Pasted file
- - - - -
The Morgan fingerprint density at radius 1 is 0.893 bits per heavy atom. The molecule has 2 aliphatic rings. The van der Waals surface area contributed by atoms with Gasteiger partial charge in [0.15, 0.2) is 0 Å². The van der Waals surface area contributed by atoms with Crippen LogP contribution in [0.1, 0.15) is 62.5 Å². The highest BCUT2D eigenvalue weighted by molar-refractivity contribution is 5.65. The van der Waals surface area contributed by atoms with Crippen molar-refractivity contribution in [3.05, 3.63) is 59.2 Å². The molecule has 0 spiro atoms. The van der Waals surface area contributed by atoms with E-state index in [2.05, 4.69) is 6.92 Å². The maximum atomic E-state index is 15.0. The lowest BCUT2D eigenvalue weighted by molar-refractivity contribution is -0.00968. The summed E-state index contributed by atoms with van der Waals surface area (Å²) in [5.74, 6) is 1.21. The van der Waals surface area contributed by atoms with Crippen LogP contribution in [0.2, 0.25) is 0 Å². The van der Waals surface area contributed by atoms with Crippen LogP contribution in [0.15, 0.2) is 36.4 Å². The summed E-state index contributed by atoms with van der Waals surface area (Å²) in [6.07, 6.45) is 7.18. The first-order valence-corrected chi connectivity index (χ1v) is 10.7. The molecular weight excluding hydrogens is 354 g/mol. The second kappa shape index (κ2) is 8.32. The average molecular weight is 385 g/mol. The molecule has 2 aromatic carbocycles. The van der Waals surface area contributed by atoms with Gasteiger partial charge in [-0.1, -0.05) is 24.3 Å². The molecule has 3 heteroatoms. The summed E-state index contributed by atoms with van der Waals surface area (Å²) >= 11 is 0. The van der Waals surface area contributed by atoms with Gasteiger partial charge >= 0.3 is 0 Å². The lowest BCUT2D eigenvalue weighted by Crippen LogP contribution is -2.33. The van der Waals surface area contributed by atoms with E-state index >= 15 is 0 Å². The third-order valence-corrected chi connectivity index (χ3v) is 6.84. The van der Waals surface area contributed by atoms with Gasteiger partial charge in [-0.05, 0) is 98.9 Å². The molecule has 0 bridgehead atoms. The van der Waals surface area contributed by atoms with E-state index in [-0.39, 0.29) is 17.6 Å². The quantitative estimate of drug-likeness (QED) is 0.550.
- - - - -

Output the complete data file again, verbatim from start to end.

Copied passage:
The Morgan fingerprint density at radius 1 is 0.893 bits per heavy atom. The molecule has 2 aliphatic rings. The van der Waals surface area contributed by atoms with Gasteiger partial charge in [0.15, 0.2) is 0 Å². The van der Waals surface area contributed by atoms with Crippen LogP contribution in [0.1, 0.15) is 62.5 Å². The highest BCUT2D eigenvalue weighted by molar-refractivity contribution is 5.65. The van der Waals surface area contributed by atoms with Crippen molar-refractivity contribution in [3.05, 3.63) is 59.2 Å². The molecule has 0 spiro atoms. The van der Waals surface area contributed by atoms with E-state index in [2.05, 4.69) is 6.92 Å². The maximum atomic E-state index is 15.0. The lowest BCUT2D eigenvalue weighted by molar-refractivity contribution is -0.00968. The summed E-state index contributed by atoms with van der Waals surface area (Å²) in [5.74, 6) is 1.21. The van der Waals surface area contributed by atoms with Crippen LogP contribution in [0.2, 0.25) is 0 Å². The van der Waals surface area contributed by atoms with Crippen LogP contribution in [0.15, 0.2) is 36.4 Å². The summed E-state index contributed by atoms with van der Waals surface area (Å²) in [6.07, 6.45) is 7.18. The first-order valence-corrected chi connectivity index (χ1v) is 10.7. The molecular weight excluding hydrogens is 354 g/mol. The second kappa shape index (κ2) is 8.32. The average molecular weight is 385 g/mol. The molecule has 2 aromatic carbocycles. The van der Waals surface area contributed by atoms with Gasteiger partial charge in [-0.1, -0.05) is 24.3 Å². The molecule has 3 heteroatoms. The summed E-state index contributed by atoms with van der Waals surface area (Å²) >= 11 is 0. The van der Waals surface area contributed by atoms with Gasteiger partial charge >= 0.3 is 0 Å². The lowest BCUT2D eigenvalue weighted by Crippen LogP contribution is -2.33. The van der Waals surface area contributed by atoms with E-state index >= 15 is 0 Å². The third-order valence-corrected chi connectivity index (χ3v) is 6.84. The van der Waals surface area contributed by atoms with Gasteiger partial charge in [-0.05, 0) is 98.9 Å². The molecule has 0 bridgehead atoms. The van der Waals surface area contributed by atoms with E-state index in [-0.39, 0.29) is 17.6 Å². The quantitative estimate of drug-likeness (QED) is 0.550.